Photographers are a dime a dozen. Good photographers on the other hand stand out as they’ve worked extremely hard to be successful and it’s very rare outside of a life long career. If you are a pro photographer or an aspiring pro do read on. I started to get cold sweaty palms after reading the sad and lengthy piece in New York Magazine.
I’ve always looked upon photos with elaborate sets in awe especially those captured by Annie Leibovitz, a perfectionist in her own right. The attention to details are amazing to say the least. Even if there was something out of place in the composition it was probably planned that way.
I would never have thought in my wildest imagination that Ms. Leibovitz with her great projects, that most of us can only marginally dream about, would hit staggering debt. Now, with her body of work being used as collateral.
“Leibovitz was born in 1949, in Waterbury, Connecticut. Her father, Sam, joined the Air Force after an unsuccessful stint in the fashion business. Her mother, Marilyn, was a dancer who had once performed with Martha Graham. Right after Leibovitz graduated from high school, the family moved to the Philippines. Sam wanted his 17-year-old daughter to stay close by and attend the University of the Philippines. Anna Lou, the name her family still uses to address her, had other ideas. The six-foot-tall girl, seemingly composed of all knees, elbows, and glasses, packed off for the Bay Area, where her sister Susan lived. In 1967, Leibovitz enrolled in the San Francisco Art Institute as a painting major, hoping to eventually teach art. Instead, she fell in love with photography, and in 1970 a boyfriend persuaded her to submit pictures she’d taken for a class—police in riot gear, Allen Ginsberg at a peace rally—to Rolling Stone, then just three years old. It took only three years after that for Jann Wenner to install her on the masthead as “chief photographer” alongside the likes of Hunter S. Thompson.”, August 16, 2009, Andrew Goldman, New York Magazine.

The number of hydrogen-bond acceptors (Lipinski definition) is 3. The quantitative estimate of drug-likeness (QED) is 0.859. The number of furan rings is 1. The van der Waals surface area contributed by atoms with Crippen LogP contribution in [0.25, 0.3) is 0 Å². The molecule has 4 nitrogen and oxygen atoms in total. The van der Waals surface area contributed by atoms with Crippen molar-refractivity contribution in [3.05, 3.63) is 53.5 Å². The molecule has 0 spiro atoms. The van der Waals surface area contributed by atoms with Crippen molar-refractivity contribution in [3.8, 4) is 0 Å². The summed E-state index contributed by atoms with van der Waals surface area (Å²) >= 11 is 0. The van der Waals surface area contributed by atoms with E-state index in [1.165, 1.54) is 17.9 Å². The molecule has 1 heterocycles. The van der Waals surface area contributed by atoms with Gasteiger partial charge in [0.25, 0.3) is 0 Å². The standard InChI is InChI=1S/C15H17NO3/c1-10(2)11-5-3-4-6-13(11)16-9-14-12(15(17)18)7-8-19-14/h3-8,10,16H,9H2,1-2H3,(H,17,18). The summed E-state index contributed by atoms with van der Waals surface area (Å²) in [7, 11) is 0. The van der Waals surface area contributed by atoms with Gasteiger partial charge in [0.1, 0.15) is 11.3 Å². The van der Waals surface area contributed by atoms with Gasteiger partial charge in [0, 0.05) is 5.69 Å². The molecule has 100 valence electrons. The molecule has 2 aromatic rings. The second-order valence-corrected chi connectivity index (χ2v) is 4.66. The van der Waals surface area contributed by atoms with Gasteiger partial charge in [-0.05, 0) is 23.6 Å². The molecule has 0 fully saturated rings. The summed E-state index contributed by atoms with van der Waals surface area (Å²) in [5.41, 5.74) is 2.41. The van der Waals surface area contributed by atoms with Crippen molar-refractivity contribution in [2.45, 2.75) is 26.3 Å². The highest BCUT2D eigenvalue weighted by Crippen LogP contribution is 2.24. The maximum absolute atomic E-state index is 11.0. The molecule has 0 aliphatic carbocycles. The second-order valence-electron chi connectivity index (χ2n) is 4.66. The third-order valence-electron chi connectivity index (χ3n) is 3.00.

Photography after all is a subjective art form but once you enter the pro side then you’ve got the business end to tackle with. And, it’s always easier said than done. Tread lightly, because at the end of the day, a beautifully composed and processed image will not put food on the table. It will definitely be a great accomplishment in ones career but it would not amount to a successful business.
I could rant and type on and on but I’d much rather you read “How Could This Happen to Annie Leibovitz? The 24 Million Question”, by Andrew Goldman from New York Magazine. The piece describes in detail the career ups and downs of a great photographer. Unlike the beautiful results of Leibovitz’s fairy tale shoots, this ending isn’t a very happy one.